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OSHO Online Library   »   The Books   »   Satyam Shivam Sundaram: Truth Godliness Beauty
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Chapter 16: The Miracle of Meditation

He said, “I cannot afford to be alone. It exposes me so deeply, it makes me utterly naked before myself. It makes me aware that I have wasted my whole life - and I don’t want to know it.”

I said, “Your not knowing it is not going to help you in any way. It is better to know it, and it is better to go deeper into yourself. Why this misery and aloneness?”

Aloneness should be one of the greatest joys.

People are running. It does not matter where they are going; what matters is whether they are going at full speed or not.

You are asking, “Is there something that I don’t want to see?” There are many things. Fundamentally, it is you that you don’t want to see - and it is because of a wrong conditioning.

My whole approach of inner transformation is that you will have to drop your conditionings. Whatever has been said about you by others - simply drop it. It is absolutely crap. They don’t know about themselves; what can they say about you that can be truthful?

And the opinions that you have collected from others.just try to watch from whom you are collecting your opinions. They are not from a Gautam Buddha, or from a Jesus, or from a Socrates. They are from people who are as ignorant as you are. They are simply passing on others’ opinions that have been given to them.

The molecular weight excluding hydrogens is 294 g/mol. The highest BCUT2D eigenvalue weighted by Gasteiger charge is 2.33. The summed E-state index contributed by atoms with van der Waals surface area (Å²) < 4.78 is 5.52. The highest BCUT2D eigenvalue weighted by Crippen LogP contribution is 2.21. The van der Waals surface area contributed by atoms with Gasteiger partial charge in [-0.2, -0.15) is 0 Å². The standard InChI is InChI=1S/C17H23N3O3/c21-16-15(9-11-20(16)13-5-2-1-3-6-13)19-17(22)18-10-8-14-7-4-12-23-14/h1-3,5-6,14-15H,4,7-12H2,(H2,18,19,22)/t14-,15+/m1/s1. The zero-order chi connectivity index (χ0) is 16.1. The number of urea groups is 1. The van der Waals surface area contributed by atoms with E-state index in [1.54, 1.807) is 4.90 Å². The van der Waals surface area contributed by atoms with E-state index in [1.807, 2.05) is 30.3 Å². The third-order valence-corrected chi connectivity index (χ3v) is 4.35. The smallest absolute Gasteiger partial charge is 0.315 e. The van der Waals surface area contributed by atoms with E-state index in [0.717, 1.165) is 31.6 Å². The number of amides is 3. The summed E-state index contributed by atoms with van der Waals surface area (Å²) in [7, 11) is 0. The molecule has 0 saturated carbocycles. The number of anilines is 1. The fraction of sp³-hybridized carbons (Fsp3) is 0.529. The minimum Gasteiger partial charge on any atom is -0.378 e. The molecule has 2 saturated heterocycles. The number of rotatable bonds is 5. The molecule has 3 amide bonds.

There is a beautiful story. Whether it is factual or not does not matter; its beauty is in its meaning. One of the greatest emperors India has known was the Mogul emperor, Akbar. He can be compared only to one man in the West, and that is Marcus Aurelius. Emperors are very rarely wise people, but these two names are certainly exceptions.

One day he was in his court talking with his courtiers. He had collected the best people in the country - the best painter, the best musician, the best philosopher, the best poet. He had a small, special committee of nine members who were known as “the nine jewels of Akbar’s court.”

The most important of them was a man called Birbal. Immensely intelligent and a man with a great sense of humor, he did something which was improper to do in front of the emperor. Every emperor has his own rules, his word is the law, and Birbal’s behavior was against something about which Akbar was very stubborn. Akbar immediately slapped Birbal. He respected Birbal, he loved Birbal, he was his most intimate friend, but as far as the rules of the court were concerned, he could not forgive him.

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